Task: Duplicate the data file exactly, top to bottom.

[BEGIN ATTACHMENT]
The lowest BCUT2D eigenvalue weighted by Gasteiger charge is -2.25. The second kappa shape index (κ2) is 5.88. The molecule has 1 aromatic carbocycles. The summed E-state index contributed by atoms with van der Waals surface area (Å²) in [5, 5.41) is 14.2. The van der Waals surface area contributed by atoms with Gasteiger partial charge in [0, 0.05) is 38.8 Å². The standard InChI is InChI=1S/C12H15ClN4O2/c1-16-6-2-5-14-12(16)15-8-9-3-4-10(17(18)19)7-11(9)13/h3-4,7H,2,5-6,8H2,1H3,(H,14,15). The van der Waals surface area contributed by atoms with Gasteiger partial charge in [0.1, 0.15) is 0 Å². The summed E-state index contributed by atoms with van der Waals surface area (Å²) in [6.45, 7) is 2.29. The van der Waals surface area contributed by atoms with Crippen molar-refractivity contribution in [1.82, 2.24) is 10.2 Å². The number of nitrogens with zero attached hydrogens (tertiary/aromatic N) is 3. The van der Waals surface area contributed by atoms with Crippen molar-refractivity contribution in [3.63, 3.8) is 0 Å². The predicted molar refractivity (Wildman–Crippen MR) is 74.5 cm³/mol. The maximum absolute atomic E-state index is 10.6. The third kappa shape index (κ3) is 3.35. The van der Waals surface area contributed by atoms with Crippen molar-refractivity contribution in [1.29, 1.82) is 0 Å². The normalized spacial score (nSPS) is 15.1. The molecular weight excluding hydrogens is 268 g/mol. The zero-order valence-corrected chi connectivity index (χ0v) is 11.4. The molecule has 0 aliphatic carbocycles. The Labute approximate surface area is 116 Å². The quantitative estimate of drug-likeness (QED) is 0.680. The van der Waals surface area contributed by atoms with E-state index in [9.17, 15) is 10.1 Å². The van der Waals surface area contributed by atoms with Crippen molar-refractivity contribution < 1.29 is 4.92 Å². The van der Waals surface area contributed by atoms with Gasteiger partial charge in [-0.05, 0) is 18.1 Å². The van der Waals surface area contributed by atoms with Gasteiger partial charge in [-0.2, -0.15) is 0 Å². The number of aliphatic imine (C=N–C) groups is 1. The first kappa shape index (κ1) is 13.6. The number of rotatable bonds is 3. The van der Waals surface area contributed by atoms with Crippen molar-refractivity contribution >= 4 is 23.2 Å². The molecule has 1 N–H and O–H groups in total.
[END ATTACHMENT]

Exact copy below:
The lowest BCUT2D eigenvalue weighted by Gasteiger charge is -2.25. The second kappa shape index (κ2) is 5.88. The molecule has 1 aromatic carbocycles. The summed E-state index contributed by atoms with van der Waals surface area (Å²) in [5, 5.41) is 14.2. The van der Waals surface area contributed by atoms with Gasteiger partial charge in [0, 0.05) is 38.8 Å². The standard InChI is InChI=1S/C12H15ClN4O2/c1-16-6-2-5-14-12(16)15-8-9-3-4-10(17(18)19)7-11(9)13/h3-4,7H,2,5-6,8H2,1H3,(H,14,15). The van der Waals surface area contributed by atoms with Gasteiger partial charge in [0.1, 0.15) is 0 Å². The summed E-state index contributed by atoms with van der Waals surface area (Å²) in [6.45, 7) is 2.29. The van der Waals surface area contributed by atoms with Crippen molar-refractivity contribution in [1.82, 2.24) is 10.2 Å². The number of nitrogens with zero attached hydrogens (tertiary/aromatic N) is 3. The van der Waals surface area contributed by atoms with Crippen molar-refractivity contribution in [3.63, 3.8) is 0 Å². The predicted molar refractivity (Wildman–Crippen MR) is 74.5 cm³/mol. The maximum absolute atomic E-state index is 10.6. The third kappa shape index (κ3) is 3.35. The van der Waals surface area contributed by atoms with Crippen molar-refractivity contribution in [1.29, 1.82) is 0 Å². The normalized spacial score (nSPS) is 15.1. The molecular weight excluding hydrogens is 268 g/mol. The zero-order valence-corrected chi connectivity index (χ0v) is 11.4. The molecule has 0 aliphatic carbocycles. The Labute approximate surface area is 116 Å². The quantitative estimate of drug-likeness (QED) is 0.680. The van der Waals surface area contributed by atoms with E-state index in [9.17, 15) is 10.1 Å². The van der Waals surface area contributed by atoms with Crippen molar-refractivity contribution < 1.29 is 4.92 Å². The van der Waals surface area contributed by atoms with Gasteiger partial charge in [-0.05, 0) is 18.1 Å². The van der Waals surface area contributed by atoms with Gasteiger partial charge in [-0.2, -0.15) is 0 Å². The number of aliphatic imine (C=N–C) groups is 1. The first kappa shape index (κ1) is 13.6. The number of rotatable bonds is 3. The van der Waals surface area contributed by atoms with Crippen molar-refractivity contribution >= 4 is 23.2 Å². The molecule has 1 N–H and O–H groups in total.